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Enterprise data warehouse architecture

Traditional enterprise data warehouse solutions are built according to the three-tier architecture, which includes:

  • Data warehouse server (bottom tier)
  • OLAP server (middle tier)
  • Data access layer (top tier)

However, the architectural approach should still be dictated by the company’s needs, so other design methods (e.g. a one-tier or a two-tier architecture) can prove more suitable in some cases.

Operational databasesSaaS applicationsFilesSocial mediaWebsiteData sourcesExtract, transform, and loadStaging areaData integrationExtract, transform, and loadMetadataEDW databaseData martsBottom tierOLAP cubeOLAP cubeMiddle tierReportsDashboardsData miningTop tier

Enterprise data warehousing functionality

An enterprise data warehouse is not a specific software type but an environment combining multiple technologies. Together, they enable the following functionality: 


    • Pre-built connectors to various cloud and on-premises data sources, including databases, business applications, flat files, feeds, web URLs, IoT devices, and ecommerce platforms
    • API libraries for custom connectors creation
    • Integration with business intelligence and analytics software, including big data analytics and ML tools
    • Integration with an operational data store and a data lake

    Enterprise data warehouse integrations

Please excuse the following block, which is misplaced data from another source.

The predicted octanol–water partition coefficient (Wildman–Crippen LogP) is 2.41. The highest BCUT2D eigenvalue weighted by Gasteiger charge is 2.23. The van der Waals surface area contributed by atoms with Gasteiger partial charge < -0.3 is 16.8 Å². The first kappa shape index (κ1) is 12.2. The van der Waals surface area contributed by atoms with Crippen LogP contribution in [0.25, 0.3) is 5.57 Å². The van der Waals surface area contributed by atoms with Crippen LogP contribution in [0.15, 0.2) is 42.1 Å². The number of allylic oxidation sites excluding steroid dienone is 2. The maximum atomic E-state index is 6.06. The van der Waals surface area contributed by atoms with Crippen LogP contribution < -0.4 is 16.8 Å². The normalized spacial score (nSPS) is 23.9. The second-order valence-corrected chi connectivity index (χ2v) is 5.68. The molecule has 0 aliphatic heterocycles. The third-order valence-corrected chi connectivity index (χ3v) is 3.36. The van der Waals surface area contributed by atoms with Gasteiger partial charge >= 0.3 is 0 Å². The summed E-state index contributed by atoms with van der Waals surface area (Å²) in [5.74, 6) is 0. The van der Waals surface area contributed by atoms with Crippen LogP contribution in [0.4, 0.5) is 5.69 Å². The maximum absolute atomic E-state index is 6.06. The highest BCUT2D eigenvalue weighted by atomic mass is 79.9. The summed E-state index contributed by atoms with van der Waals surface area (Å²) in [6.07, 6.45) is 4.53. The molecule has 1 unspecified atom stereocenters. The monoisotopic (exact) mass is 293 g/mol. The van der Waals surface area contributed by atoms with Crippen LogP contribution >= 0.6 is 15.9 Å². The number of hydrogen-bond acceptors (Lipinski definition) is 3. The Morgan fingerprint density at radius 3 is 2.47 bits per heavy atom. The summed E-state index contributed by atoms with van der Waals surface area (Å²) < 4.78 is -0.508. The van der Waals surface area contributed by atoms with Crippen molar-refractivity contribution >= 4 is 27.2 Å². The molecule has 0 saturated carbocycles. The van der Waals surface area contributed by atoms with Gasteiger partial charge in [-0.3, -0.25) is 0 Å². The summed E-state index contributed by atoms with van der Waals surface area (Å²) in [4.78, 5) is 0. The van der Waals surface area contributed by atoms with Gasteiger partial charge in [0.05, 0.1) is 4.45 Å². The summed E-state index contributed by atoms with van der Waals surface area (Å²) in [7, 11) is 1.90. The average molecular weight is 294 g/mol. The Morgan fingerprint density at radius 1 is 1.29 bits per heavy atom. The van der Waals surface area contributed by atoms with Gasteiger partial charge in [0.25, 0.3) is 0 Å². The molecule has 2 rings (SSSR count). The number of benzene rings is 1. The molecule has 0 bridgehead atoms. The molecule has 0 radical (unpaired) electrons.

To serve the needs of various users across the company, the enterprise data warehouse should integrate data from all sources defined by the established analytics objectives at the required granularity level. Among the most commonly integrated data sources are:

    CRM system
    External data sources
    CSV and flat files
    Project management software
    Corporate website and intranet
    Enterprise data warehouse
    Supply chain management software
    Ecommerce platform
    Accounting and finance software
    Marketing software
    ERP system

    Enterprise data warehouse types

    When setting up an enterprise data warehouse, businesses have to choose between a cloud, on-premises, or hybrid environment.








    An in-house or outsourced IT team on-premises deploys DWH on the local server

    A cloud data warehouse is hosted and managed in the cloud. All hardware-related costs, software setup, infrastructure audits, and maintenance are the provider’s responsibility (if a DWH is delivered as a managed server).

    A hybrid data warehouse is distributed across both cloud and on-premises environments

    Major pros




    Comprehensive control over the data warehouse hardware and software infrastructure  High availability and security Compliance with data regulations, which require keeping data onsite

    Quick deployment and fast and cost-effective storage and computational resources scaling up and out Minimized upfront costs due to a pay-as-you-go model High fault tolerance and disaster recovery due to the distributed nature of the cloud data warehouses

    Efficient operation in the cloud while meeting the strictest regulatory requirements and addressing data latency issues